The grid-gap property lets you set the distance between the items. It will allow you to add margins to each item. You can use grid-column-gap and grid-row-gap to set the size of the gap you want between the items. Using the code below, all the gaps to have the same size:

 wrapper { 
 display: grid;  
grid-template-columns: 10rem 10rem 10rem;
grid-gap: 1rem;}


You already set the column and row sizes in grid-template-column and grid-template-row, but to resize any single item from the grid, you can use the span property to spread one item across the width of the column. You should be aware of how this will affect the other items’ placing. Here is an example to better demonstrate this:

.item5 {  grid-column: span 2;}

Here, item5 is set to span across two columns.

You can use the same method for rows by using the grid-row property and span.


If you don’t like the blank spaces between your items, you can simply solve the problem by using grid-auto-flow: dense. The grid will check if the items fit and try to fill the gaps with any item that fits. For example, if we span the fifth item across three columns, we can add a seventh item and the grid-auto-flow will fit them together:

.wrapper { 
display: grid;  grid-template-columns: repeat(3, 10rem);  
grid-gap: 1rem; 
grid-auto-flow: dense;}
.item5 {  grid-column: span 3;}

As you see, the number of rows has changed even though we had previously set it. This property automatically modifies the placement of columns and rows to fit the items.

You can also use grid-column-start and grid-column-end to resize the items manually. This is simpler than the first approach, but you need to understand how grid lines work before you can use it.

The number of column lines is the number of columns plus one because the first line starts before the first column and the last line is after the last one. This image can help you understand how it works:

Here, item1 is expanded from the first column line to the fourth, which is the span of three columns. This can be done using this code:

.item1 {
    grid-column-start: 1;
    grid-column-end: 4;

You can achieve the same result, using the following code:

.item1 {  grid-column: span 3;}

If you don’t want to use the grid-auto-flow, you can try to manipulate your items manually using the grid-column-start and grid-column-end properties. Here is an output of a grid fit together using this method. Try and figure out the code that was used to create this CSS grid layout, as an exercise.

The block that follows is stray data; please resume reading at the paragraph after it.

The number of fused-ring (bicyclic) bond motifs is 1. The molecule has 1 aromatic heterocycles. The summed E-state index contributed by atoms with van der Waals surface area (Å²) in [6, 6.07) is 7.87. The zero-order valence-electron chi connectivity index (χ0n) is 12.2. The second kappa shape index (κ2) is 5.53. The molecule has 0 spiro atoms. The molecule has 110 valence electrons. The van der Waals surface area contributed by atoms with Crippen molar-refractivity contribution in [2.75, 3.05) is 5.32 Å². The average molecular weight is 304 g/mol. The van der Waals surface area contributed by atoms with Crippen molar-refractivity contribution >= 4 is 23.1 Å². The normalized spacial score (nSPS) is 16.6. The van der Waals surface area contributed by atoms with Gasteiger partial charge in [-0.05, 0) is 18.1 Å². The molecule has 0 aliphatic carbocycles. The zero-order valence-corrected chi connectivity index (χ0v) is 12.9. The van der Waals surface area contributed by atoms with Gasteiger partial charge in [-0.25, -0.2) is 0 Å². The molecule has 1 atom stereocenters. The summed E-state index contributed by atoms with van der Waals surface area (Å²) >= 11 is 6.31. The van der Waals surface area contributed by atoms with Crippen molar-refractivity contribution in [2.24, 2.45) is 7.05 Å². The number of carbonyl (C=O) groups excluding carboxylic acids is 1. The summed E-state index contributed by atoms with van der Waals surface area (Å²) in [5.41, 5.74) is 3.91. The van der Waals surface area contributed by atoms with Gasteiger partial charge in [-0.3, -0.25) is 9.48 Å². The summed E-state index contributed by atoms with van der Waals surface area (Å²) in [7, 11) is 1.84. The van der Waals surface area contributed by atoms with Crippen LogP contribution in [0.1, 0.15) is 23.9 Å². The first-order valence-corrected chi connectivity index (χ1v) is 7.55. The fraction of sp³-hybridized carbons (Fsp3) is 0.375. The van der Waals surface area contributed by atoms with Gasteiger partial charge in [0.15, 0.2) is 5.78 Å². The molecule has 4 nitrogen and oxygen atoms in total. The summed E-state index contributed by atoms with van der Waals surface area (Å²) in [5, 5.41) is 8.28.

Grid values and functions

Those were the basics of CSS grid for beginners but now it’s time to learn a few cool CSS grid tricks. Fortunately, the grid gives you a lot of flexibility. You can use other values for grid-template-columns to create more complex structures:

  • Using grid-template-columns: min-content creates the smallest column possible without causing an overflow.
  • Using grid-template-columns: max-content creates a column with the maximum space required to display its content without wrapping.

You can see how the two values work in the image below:

You can set the maximum space that a column is allowed to take using the fit-content() function. The value is passed as an argument of the function:

grid-template-columns: fit-content(200px)

It’s also possible to use the repeat() function to avoid typing out the same value(s) over and over again. For example, the first line of code below creates twelve columns, each of which is 150 pixels wide. On the other hand, the second example fills the container with as many 150px columns as will fit and leaving a gap at the end, if any space remains.

grid-template-columns: repeat(12, 150px);
grid-template-columns: repeat(auto-fill, 150px);

Bottom line

The CSS Grid is an excellent tool for creating responsive layouts. After reading this beginner’s guide, now you have all the basic information you need to start using CSS Grid. As you saw in this CSS grid for beginners, working with the grid layout is easier than you think! Go ahead and practice what you’ve learned by creating great layouts.